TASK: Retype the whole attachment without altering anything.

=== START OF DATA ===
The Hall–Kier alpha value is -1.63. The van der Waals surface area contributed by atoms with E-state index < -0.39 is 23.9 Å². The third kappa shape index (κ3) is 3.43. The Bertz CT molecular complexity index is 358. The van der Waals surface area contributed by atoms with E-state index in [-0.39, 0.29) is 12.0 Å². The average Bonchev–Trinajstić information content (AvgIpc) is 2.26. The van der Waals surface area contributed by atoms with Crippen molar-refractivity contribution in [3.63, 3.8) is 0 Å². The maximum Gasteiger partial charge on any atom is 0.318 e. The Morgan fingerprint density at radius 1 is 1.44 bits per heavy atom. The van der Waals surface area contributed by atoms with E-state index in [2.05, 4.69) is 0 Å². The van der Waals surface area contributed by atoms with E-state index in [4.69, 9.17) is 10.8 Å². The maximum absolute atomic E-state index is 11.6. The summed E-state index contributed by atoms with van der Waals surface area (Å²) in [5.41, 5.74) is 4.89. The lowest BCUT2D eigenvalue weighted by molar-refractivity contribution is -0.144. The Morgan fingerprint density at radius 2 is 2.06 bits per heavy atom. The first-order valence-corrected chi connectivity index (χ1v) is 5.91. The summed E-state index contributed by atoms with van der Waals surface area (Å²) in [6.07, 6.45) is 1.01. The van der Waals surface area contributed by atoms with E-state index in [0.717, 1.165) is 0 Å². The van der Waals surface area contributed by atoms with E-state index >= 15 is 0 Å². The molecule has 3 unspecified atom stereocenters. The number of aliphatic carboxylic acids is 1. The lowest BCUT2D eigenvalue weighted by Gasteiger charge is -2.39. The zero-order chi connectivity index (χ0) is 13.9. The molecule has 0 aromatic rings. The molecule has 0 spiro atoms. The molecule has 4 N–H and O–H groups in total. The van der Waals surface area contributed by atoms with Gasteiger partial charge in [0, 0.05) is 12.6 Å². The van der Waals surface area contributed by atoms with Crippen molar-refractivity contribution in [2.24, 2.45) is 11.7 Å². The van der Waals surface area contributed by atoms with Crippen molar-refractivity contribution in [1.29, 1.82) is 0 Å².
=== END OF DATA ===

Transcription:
The Hall–Kier alpha value is -1.63. The van der Waals surface area contributed by atoms with E-state index < -0.39 is 23.9 Å². The third kappa shape index (κ3) is 3.43. The Bertz CT molecular complexity index is 358. The van der Waals surface area contributed by atoms with E-state index in [-0.39, 0.29) is 12.0 Å². The average Bonchev–Trinajstić information content (AvgIpc) is 2.26. The van der Waals surface area contributed by atoms with Crippen molar-refractivity contribution in [3.63, 3.8) is 0 Å². The maximum Gasteiger partial charge on any atom is 0.318 e. The Morgan fingerprint density at radius 1 is 1.44 bits per heavy atom. The van der Waals surface area contributed by atoms with E-state index in [2.05, 4.69) is 0 Å². The van der Waals surface area contributed by atoms with E-state index in [4.69, 9.17) is 10.8 Å². The maximum absolute atomic E-state index is 11.6. The summed E-state index contributed by atoms with van der Waals surface area (Å²) in [5.41, 5.74) is 4.89. The lowest BCUT2D eigenvalue weighted by molar-refractivity contribution is -0.144. The Morgan fingerprint density at radius 2 is 2.06 bits per heavy atom. The first-order valence-corrected chi connectivity index (χ1v) is 5.91. The summed E-state index contributed by atoms with van der Waals surface area (Å²) in [6.07, 6.45) is 1.01. The van der Waals surface area contributed by atoms with E-state index in [0.717, 1.165) is 0 Å². The van der Waals surface area contributed by atoms with E-state index >= 15 is 0 Å². The molecule has 3 unspecified atom stereocenters. The number of aliphatic carboxylic acids is 1. The lowest BCUT2D eigenvalue weighted by Gasteiger charge is -2.39. The zero-order chi connectivity index (χ0) is 13.9. The molecule has 0 aromatic rings. The molecule has 0 spiro atoms. The molecule has 4 N–H and O–H groups in total. The van der Waals surface area contributed by atoms with Gasteiger partial charge in [0, 0.05) is 12.6 Å². The van der Waals surface area contributed by atoms with Crippen molar-refractivity contribution in [2.24, 2.45) is 11.7 Å². The van der Waals surface area contributed by atoms with Crippen molar-refractivity contribution in [1.29, 1.82) is 0 Å².